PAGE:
A shareholders group in Builders FirstSource has sued Warburg Pincus and JLL Partners over a proposed $173 million recapitalisation plan it alleges will slash the value of its shares.
In a biting class-action complaint filed with the Delaware Court of Chancery, the group alleges Warburg and JLL are attempting to enrich themselves at the expense of “minority, outside shareholders”.
Plaintiffs in the case are diversified financial services company Robotti & Company, which represents clients that hold 763,617 shares in the company, Ravenswood Investment Company, with 348,081 shares and Ravenswood Investments III, which owns 148,950 shares.
Meanwhile, another shareholder, Stadium Capital Management, which owns about 14.9 percent of the company's outstanding common stock, sent a letter to the company's board Thursday urging directors to reject the plan.
Stadium's letter outlines concerns including the alleged unfairness of the plan to minority shareholders and the “self-dealing” of Warburg Pincus and JLL. Stadium also said the recapitalisation plan is unnecessary since the company had “adequate liquidity”.
“While undoubtedly Builders FirstSource (like most other companies) could find potentially productive uses for additional capital, nothing about [the company's] current circumstances warrants a recapitalization on terms reflecting the desperation of the … proposal,” Stadium said in the letter. “Terms that are extraordinarily beneficial to Warburg and JLL while being commensurately punitive to the minority stockholders.”
Shares of Builders FirstSource plummeted earlier this month from $7.69 per share to $4.27 per share on news of the proposed recapitalisation. The Robotti-led group has asked the court to block the deal and for damages.
JLL did not return calls for comment Thursday, and Warburg Pincus declined to comment for this article.
JLL and Warburg own about 50 percent of the company’s common stock and have six representatives on the company’s board of directors, according to the complaint.
On 1 September, the firms proposed to recapitalise the struggling company by backstopping a $75 million rights offering and exchanging $98 million of debt for equity. The $98 million represents the firms’ entire debt holdings and about 35 percent of the company’s total debt load, according to the group. The firms are backstopping the rights offering for a $4.5 million fee, according to Stadium Capital.
The deal would allow holders of the company’s remaining debt to exchange each $1,000 of the principal amount of their holdings for $750 of principal amount in new notes, due to mature in 2017 with an interest rate of 7.5 percent. Alternatively, holders of old debt could exchange their holdings for equity, or a combination of equity and new notes.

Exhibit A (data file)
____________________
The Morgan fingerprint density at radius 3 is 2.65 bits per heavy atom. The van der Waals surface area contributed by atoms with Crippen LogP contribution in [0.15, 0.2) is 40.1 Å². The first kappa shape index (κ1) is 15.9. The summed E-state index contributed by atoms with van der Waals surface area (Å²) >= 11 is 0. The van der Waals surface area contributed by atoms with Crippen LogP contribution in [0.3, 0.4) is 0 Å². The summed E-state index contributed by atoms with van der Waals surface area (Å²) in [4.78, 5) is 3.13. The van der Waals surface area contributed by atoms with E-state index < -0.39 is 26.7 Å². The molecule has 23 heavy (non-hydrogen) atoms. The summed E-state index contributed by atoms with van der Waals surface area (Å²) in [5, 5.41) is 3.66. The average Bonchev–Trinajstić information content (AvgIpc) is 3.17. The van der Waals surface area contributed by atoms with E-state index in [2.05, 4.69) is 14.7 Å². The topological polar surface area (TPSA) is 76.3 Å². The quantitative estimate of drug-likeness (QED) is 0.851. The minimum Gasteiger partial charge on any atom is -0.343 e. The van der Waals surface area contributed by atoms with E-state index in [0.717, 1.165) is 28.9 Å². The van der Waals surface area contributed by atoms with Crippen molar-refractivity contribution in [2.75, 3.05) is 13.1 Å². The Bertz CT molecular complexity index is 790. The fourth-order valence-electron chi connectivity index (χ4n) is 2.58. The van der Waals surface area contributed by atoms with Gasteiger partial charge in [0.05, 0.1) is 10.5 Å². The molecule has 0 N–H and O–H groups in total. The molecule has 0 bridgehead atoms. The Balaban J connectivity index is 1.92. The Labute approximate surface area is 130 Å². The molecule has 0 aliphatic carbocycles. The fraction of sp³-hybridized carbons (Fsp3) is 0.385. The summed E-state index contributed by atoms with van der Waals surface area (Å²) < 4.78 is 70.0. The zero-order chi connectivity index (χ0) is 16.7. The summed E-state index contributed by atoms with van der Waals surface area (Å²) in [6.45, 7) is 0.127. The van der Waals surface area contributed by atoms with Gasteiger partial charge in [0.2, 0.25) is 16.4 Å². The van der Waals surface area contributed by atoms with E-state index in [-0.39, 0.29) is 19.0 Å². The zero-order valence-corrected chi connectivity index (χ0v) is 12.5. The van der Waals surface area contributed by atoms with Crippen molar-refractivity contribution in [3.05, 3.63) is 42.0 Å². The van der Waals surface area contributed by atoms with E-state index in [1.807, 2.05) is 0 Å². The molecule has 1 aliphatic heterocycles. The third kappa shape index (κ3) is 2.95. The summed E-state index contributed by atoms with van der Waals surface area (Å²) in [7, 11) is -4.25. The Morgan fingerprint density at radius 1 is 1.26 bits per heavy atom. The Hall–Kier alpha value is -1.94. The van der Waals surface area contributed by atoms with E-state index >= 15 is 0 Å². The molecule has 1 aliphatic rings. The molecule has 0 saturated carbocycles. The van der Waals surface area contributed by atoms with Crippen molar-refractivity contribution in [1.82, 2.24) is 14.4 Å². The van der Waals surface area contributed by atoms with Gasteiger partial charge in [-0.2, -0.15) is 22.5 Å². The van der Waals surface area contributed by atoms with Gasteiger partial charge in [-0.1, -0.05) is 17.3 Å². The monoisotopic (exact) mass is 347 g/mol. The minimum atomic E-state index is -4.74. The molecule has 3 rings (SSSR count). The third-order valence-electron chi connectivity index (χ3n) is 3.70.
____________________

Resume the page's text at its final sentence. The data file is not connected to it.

The deal is expected to reduce Builders FirstSource’s debt by between $150 million and $172 million and increase cash by $75 million.
The plan would dilute the interests of all shareholders by issuing more than 95 million shares of new stock, the group said. By issuing the new shares at $2 a piece, the proposal would “substantially devalue the remaining outstanding shares of common stock held by public investors”, which are valued higher than $2, the group said.
Also, through the redemption of debt and participating in the rights offering, JLL and Warburg would increase their shareholdings, up to about 58 percent of the company, the group said.
Stadium argues only half of the rights offering would be available to minority shareholders because JLL and Warburg are picking up the other half. Also, the backstop fee is “absurd”, the firm said. “It is worth noting that this fee is in return for a commitment to purchase [the company's] stock at discount of approximately 75 percent to its market price the day prior to the recapitalization proposal.”
The recapitalisation proposal was sent by letter to the company signed by Paul Levy and Kevin Kruse, both of whom are company directors and managing directors at Warburg and JLL, respectively, Stadium said. Four other directors on Builders FirstSource's board hold senior or controlling positions at the firms. “We believe Warburg and JLL are taking an inherently coercive position to the detriment of all other stockholders,” Stadium said.
The Robotti-led group alleges that JLL, which at one time owned 95 percent of the company, commenced several recapitalisations to collect “huge” dividends. The recapitalisations “substantially” increased the company’s debt, so that its debt load stood at $313.5 million as of 2004, from $130 million in 2002.
JLL collected dividends of $201.2 million in 2005 from the company, after Builders FirstSource entered into a $350 million senior secured credit facility with a syndicate of banks, and issued $275 million of senior notes due 2012. By 2005, the group said, JLL had taken $310 million out of the company for itself.
JLL also collected windfall profits in 2005 when the firm took the company public. In early 2006, Warburg bought a stake in Builders FirstSource.
“Having nearly brought [the company] to its knees by forcing the company to incur debt that choked desperately-needed liquidity, JLL is now acting in concert with Warburg and, acting as one, JLL and Warburg have now proposed a low-ball deal to further increase the proportion of equity they own in the company at the expense of and by diluting the interests of outside minority shareholders,” the group said.